And although there are parallels between Euskadi and Scotland which I certainly wouldn't want to detract from, I think there are even more similarities between the Basques and the Welsh. The Basque Autonomous Community is very slightly smaller than Wales has a similar heavy industrial heritage. The language situation is also very similar.

It is remarkable how their degree of autonomy has led to such prosperity, and provides an example of what we in Wales could do if we had control of our own economy.

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Anonymous said...

Interesting post. What might a joined-up agenda for fiscal and financial autonomy for economic renewal in Wales look like (following a desirable momentum-creating "yes" vote in next year's referendum)?

I guess the key elements might be:

1) The implementation of the Holtham recommendations (fair funding, income tax varying powers,as well a the recommendation to investigate and negotiate powers over corporation tax and natural resource taxes).

2) The negotiated transfer of authority for the Crown Estate in Wales to the Welsh Government and Assembly, and the establishment of an appropriate formula for transferring (or at least sharing) the revenues accrued from Wales's potentially vast coastal and marine renewable energy resources for the benefit of Wales (also the devolution of planning authority for major power generation projects- as advocated powerfully by one speaker at this year's Plaid conference). Is the devolution of the Crown Estate now official Plaid policy?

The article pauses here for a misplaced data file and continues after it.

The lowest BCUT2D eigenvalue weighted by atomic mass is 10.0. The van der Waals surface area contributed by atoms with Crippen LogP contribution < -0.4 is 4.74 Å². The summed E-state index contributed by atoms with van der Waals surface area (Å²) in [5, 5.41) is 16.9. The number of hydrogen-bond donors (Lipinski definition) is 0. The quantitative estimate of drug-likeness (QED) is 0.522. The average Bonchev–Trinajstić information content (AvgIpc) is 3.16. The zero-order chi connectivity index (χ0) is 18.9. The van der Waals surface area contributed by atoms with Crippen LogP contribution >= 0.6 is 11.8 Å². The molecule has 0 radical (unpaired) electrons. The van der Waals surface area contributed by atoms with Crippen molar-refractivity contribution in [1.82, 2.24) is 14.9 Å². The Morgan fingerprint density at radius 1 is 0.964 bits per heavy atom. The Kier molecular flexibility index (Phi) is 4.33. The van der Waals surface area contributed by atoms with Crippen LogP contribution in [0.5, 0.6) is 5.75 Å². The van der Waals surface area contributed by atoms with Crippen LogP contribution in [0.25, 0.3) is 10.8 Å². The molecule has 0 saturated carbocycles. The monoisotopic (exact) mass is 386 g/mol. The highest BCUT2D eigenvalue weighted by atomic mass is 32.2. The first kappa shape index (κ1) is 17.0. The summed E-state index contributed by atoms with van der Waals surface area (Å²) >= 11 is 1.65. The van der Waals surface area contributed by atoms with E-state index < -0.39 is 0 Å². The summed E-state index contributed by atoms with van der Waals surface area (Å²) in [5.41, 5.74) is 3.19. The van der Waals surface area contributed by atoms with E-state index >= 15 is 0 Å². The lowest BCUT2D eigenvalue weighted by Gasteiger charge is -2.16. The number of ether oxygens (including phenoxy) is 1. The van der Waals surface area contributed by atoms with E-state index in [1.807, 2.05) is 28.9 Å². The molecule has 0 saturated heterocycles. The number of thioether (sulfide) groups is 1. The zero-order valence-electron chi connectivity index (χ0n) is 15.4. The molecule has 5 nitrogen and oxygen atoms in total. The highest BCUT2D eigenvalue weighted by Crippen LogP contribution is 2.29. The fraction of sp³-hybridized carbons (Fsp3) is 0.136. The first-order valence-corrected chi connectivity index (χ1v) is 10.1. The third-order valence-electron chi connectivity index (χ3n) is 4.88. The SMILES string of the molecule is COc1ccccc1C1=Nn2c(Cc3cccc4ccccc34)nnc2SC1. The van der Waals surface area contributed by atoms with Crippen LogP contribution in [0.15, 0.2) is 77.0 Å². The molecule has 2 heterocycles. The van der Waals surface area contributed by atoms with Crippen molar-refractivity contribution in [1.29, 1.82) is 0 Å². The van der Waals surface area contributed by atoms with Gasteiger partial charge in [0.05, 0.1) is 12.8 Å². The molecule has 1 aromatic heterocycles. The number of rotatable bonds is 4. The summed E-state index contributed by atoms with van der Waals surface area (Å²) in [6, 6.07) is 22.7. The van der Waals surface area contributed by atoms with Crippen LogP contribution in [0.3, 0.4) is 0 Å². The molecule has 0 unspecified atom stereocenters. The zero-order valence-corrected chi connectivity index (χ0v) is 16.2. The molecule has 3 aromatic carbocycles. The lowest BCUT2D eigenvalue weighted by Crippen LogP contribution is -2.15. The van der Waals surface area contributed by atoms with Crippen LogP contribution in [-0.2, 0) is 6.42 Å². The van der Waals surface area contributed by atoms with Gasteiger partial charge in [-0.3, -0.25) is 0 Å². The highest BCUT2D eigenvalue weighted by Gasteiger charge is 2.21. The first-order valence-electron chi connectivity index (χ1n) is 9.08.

3) The establishment/ development of a network of Welsh-based mutual financial institutions (both local and national)to facilitate sustainable business support, filling the gap left by the move away from the "grants culture" and the continuing unwillingness of the major banks to lend. A Welsh stock exchange would also be part of this agenda. Was there much discussion of such ideas at the Plaid conference?

I'd love to see a joined-up proposal of this nature from Plaid, linking as it does building the nation with the bread-and-butter issues of improving people's lives. It would offer a powerful agenda going into the next Assembly elections, offering a credible alternative to Labour's narrow and negative "politics of blame".

Cambria Politico said...

This is a fascinating and intelligent article and I entirely agree that the Basque model should be studied for the Welsh context. It fits with the long term contention that nothing can be done with true self-governance or independence until there is control over the money. This is tax money and also the money flow through banks and credit unions.

Georgist said...

Once again there's an obsession with having borrowing powers for Wales - governments' capacity to borrow rather than print money themselves (leaving the printing to the banks-on which they get interest) is a significant contributory factor to the depression we're now in. Capital expenditure could, and should, be paid for by a tax on the windfall that that expenditure creates for landowners.

The natural resource tax to which Anonymous(above) and Holtham refer is just an incredibly inefficient version of a proper Land Value Tax.

Why, oh why, do you insist on borrowing from banks and paying interest to them when you could simply either print the money yourself (which is how the banks would get hold of the money to give it to you anyway) or, even better, just get those who benefit from the expenditure to pay for it?